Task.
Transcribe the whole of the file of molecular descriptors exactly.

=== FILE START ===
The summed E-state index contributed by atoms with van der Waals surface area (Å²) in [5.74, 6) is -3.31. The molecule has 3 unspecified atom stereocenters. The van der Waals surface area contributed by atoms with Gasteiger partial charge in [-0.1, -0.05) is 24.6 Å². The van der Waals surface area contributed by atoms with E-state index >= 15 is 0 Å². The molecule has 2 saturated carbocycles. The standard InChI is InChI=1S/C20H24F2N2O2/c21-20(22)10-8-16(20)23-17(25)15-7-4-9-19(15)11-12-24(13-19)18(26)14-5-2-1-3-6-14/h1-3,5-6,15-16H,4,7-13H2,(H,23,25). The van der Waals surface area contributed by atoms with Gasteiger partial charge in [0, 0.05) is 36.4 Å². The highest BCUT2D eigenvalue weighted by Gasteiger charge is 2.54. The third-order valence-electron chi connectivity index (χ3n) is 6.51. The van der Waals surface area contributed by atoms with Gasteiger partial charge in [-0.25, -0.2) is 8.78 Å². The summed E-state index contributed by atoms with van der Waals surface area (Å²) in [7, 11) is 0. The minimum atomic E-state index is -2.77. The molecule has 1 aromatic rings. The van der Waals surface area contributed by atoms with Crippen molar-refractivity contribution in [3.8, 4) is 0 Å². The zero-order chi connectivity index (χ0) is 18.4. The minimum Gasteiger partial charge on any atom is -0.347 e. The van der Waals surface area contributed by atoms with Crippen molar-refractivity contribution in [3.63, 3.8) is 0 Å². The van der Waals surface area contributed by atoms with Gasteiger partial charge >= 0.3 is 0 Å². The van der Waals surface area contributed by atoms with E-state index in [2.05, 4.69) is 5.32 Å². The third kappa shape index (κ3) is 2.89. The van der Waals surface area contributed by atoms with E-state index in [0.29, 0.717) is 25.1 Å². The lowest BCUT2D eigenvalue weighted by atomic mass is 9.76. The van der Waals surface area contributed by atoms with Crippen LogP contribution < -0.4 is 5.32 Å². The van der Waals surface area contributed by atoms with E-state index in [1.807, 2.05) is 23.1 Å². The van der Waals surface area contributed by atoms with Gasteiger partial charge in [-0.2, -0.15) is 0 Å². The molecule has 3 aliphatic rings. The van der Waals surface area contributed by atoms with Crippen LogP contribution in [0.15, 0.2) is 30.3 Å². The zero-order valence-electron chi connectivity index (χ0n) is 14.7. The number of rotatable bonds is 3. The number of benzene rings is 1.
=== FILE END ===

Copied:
The summed E-state index contributed by atoms with van der Waals surface area (Å²) in [5.74, 6) is -3.31. The molecule has 3 unspecified atom stereocenters. The van der Waals surface area contributed by atoms with Gasteiger partial charge in [-0.1, -0.05) is 24.6 Å². The van der Waals surface area contributed by atoms with E-state index >= 15 is 0 Å². The molecule has 2 saturated carbocycles. The standard InChI is InChI=1S/C20H24F2N2O2/c21-20(22)10-8-16(20)23-17(25)15-7-4-9-19(15)11-12-24(13-19)18(26)14-5-2-1-3-6-14/h1-3,5-6,15-16H,4,7-13H2,(H,23,25). The van der Waals surface area contributed by atoms with Gasteiger partial charge in [0, 0.05) is 36.4 Å². The highest BCUT2D eigenvalue weighted by Gasteiger charge is 2.54. The third-order valence-electron chi connectivity index (χ3n) is 6.51. The van der Waals surface area contributed by atoms with Gasteiger partial charge in [-0.25, -0.2) is 8.78 Å². The summed E-state index contributed by atoms with van der Waals surface area (Å²) in [7, 11) is 0. The minimum atomic E-state index is -2.77. The molecule has 1 aromatic rings. The van der Waals surface area contributed by atoms with Crippen molar-refractivity contribution in [3.8, 4) is 0 Å². The zero-order chi connectivity index (χ0) is 18.4. The minimum Gasteiger partial charge on any atom is -0.347 e. The van der Waals surface area contributed by atoms with Crippen molar-refractivity contribution in [3.63, 3.8) is 0 Å². The van der Waals surface area contributed by atoms with Gasteiger partial charge >= 0.3 is 0 Å². The van der Waals surface area contributed by atoms with E-state index in [2.05, 4.69) is 5.32 Å². The third kappa shape index (κ3) is 2.89. The van der Waals surface area contributed by atoms with E-state index in [0.29, 0.717) is 25.1 Å². The lowest BCUT2D eigenvalue weighted by atomic mass is 9.76. The van der Waals surface area contributed by atoms with Crippen LogP contribution < -0.4 is 5.32 Å². The van der Waals surface area contributed by atoms with E-state index in [1.807, 2.05) is 23.1 Å². The van der Waals surface area contributed by atoms with Gasteiger partial charge in [-0.2, -0.15) is 0 Å². The molecule has 3 aliphatic rings. The van der Waals surface area contributed by atoms with Crippen LogP contribution in [0.15, 0.2) is 30.3 Å². The zero-order valence-electron chi connectivity index (χ0n) is 14.7. The number of rotatable bonds is 3. The number of benzene rings is 1.